French and American researchers are testing new methods of fighting bacteria that have developed antibiotic resistance. Scientists have published an article describing the new therapy in the journal Disease Models & Mechanisms.
Bacterial resistance to antibiotics can be innate (intrinsic) and acquired. Congenital (natural) resistance is characterized by the absence of the target of antibiotic action in microorganisms or the inaccessibility of the target due to initially low permeability or enzymatic inactivation. Antibiotic resistance is one of the most serious threats to human health, food security and development today, according to the UN. Scientists are constantly looking for new ways to solve the problem, often using non-standard methods.
In the new method, scientists used bacteriophage viruses along with antibiotics already used in drug practice to treat resistant infections caused by Mycobacterium abscessus.
Mycobacterium abscessus, a relative of the bacteria that cause tuberculosis and leprosy, is responsible for particularly serious damage to human lungs and can be resistant to many standard antibiotics, making infections difficult to treat. They are not only dangerous, but also common soil and water contaminants. Nevertheless, bacteria are vulnerable to viruses of natural origin – bacteriophages: for each type of bacteria there is a unique virus that destroys it.
Earlier, American scientists identified one bacteriophage known as “Muddy” that effectively kills bacteria in a petri dish. To avoid testing the virus in humans, the scientists used zebrafish. They are a model organism in developmental biology and are known in the English-language literature as zebrafish.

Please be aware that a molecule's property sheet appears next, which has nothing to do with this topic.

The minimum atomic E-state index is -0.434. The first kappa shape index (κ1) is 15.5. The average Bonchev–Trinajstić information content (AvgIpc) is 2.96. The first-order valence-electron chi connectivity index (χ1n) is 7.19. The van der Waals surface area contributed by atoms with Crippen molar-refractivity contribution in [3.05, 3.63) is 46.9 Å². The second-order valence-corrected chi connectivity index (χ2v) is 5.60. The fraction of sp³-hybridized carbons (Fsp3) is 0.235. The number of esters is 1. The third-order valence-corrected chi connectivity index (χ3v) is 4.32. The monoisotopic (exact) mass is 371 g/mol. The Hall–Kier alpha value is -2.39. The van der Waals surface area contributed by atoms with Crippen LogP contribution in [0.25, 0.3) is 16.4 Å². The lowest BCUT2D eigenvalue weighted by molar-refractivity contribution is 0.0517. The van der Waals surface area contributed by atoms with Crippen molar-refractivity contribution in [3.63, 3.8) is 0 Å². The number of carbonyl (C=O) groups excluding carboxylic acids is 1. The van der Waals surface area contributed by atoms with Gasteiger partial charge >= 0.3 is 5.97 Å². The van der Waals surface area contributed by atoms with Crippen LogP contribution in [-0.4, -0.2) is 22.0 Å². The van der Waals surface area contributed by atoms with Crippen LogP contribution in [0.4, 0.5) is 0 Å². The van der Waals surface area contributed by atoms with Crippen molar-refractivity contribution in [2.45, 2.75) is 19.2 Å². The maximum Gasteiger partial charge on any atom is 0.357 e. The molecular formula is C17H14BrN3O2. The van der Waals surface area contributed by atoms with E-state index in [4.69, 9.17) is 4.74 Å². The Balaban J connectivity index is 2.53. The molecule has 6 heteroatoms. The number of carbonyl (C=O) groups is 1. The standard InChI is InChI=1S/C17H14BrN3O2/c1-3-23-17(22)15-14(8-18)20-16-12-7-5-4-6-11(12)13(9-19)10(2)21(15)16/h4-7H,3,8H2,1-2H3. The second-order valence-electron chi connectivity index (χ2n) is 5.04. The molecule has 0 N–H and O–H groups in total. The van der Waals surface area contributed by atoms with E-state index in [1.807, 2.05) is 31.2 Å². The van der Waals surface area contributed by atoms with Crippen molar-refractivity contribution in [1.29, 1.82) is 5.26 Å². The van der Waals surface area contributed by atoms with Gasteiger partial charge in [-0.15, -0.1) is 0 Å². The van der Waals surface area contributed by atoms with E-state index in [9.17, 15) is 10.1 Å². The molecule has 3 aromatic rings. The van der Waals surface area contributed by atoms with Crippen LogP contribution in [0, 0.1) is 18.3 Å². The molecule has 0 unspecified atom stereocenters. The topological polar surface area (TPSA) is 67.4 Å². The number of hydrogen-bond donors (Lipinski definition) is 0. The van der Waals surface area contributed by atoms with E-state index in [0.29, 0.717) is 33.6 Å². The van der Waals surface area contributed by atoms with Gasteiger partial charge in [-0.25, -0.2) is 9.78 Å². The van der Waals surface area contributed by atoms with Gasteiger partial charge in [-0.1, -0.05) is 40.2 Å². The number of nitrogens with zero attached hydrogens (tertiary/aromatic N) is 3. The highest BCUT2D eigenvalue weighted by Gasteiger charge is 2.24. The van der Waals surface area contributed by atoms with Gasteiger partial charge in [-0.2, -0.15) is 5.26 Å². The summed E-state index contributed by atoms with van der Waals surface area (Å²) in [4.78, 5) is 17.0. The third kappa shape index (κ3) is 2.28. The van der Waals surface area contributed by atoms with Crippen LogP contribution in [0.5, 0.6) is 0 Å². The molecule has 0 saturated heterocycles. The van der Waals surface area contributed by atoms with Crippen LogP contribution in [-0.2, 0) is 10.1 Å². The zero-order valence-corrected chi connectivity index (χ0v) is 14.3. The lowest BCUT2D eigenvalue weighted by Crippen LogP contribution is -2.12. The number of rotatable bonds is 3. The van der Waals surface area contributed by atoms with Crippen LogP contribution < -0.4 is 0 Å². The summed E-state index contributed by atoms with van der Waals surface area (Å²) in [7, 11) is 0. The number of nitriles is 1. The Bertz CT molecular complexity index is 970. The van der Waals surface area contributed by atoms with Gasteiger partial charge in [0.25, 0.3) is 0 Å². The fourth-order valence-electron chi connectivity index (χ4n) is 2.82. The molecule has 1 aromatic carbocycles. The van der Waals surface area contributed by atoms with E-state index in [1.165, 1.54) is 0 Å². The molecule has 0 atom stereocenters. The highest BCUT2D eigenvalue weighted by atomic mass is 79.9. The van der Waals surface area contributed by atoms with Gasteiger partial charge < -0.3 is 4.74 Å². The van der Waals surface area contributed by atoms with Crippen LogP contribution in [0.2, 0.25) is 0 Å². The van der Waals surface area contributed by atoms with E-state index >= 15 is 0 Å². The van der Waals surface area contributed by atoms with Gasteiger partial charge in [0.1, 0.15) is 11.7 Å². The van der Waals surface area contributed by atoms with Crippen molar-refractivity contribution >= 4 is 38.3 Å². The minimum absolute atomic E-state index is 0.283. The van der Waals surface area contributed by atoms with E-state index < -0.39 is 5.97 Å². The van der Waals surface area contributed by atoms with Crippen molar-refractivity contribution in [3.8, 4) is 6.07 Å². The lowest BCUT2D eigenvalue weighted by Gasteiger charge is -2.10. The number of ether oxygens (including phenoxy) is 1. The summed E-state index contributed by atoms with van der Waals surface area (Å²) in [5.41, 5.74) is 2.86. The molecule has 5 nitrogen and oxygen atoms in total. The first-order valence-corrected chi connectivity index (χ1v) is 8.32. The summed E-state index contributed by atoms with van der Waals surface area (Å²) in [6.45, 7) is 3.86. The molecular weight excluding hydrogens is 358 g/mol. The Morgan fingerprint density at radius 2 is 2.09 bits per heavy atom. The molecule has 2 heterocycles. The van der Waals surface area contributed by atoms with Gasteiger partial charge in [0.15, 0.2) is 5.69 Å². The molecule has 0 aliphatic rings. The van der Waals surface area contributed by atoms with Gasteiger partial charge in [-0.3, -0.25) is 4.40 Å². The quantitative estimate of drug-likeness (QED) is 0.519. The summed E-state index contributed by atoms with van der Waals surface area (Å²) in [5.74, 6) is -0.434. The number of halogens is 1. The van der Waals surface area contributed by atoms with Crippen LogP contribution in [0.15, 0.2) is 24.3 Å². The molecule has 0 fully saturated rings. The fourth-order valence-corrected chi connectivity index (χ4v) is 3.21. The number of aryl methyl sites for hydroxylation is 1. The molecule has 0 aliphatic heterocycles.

After infecting them with Mycobacterium abscessu, the scientists observed the fish for 12 days. The biologists found that the zebrafish developed a serious infection with abscesses and had a high mortality rate; only 20% of the animals survived.
The team then tested how well the infected fish recovered when the antibacterial bacteriophage Muddy was injected for five days. This time, the fish had much fewer severe infections, an increased chance of survival (40%), and there were fewer abscesses that the fish suffered during a severe infection.
Then scientists began to treat infected fish not only with a virus, but also with an antibiotic known as rifabutin. The survival rate of fish has risen sharply to 70%.
Ultimately, scientists hope that this method can be used to treat people as well.